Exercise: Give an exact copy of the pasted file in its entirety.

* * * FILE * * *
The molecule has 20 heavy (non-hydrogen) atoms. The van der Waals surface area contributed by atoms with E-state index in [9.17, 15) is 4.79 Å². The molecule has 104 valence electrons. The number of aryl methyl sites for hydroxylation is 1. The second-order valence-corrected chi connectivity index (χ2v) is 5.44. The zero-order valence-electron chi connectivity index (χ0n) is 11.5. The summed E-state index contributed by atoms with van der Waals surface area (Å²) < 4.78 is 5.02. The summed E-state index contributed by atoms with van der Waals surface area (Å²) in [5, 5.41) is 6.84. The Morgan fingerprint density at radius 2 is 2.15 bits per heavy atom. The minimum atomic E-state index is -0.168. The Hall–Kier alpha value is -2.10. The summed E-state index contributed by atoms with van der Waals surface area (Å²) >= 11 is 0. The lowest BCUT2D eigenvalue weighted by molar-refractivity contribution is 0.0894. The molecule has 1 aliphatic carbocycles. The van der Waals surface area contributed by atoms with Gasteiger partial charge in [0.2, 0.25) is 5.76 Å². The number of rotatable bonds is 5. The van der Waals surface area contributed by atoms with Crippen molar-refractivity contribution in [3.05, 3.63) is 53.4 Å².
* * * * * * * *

The molecule has 20 heavy (non-hydrogen) atoms. The van der Waals surface area contributed by atoms with E-state index in [9.17, 15) is 4.79 Å². The molecule has 104 valence electrons. The number of aryl methyl sites for hydroxylation is 1. The second-order valence-corrected chi connectivity index (χ2v) is 5.44. The zero-order valence-electron chi connectivity index (χ0n) is 11.5. The summed E-state index contributed by atoms with van der Waals surface area (Å²) < 4.78 is 5.02. The summed E-state index contributed by atoms with van der Waals surface area (Å²) in [5, 5.41) is 6.84. The Morgan fingerprint density at radius 2 is 2.15 bits per heavy atom. The minimum atomic E-state index is -0.168. The Hall–Kier alpha value is -2.10. The summed E-state index contributed by atoms with van der Waals surface area (Å²) >= 11 is 0. The lowest BCUT2D eigenvalue weighted by molar-refractivity contribution is 0.0894. The molecule has 1 aliphatic carbocycles. The van der Waals surface area contributed by atoms with Gasteiger partial charge in [0.2, 0.25) is 5.76 Å². The number of rotatable bonds is 5. The van der Waals surface area contributed by atoms with Crippen molar-refractivity contribution in [3.05, 3.63) is 53.4 Å².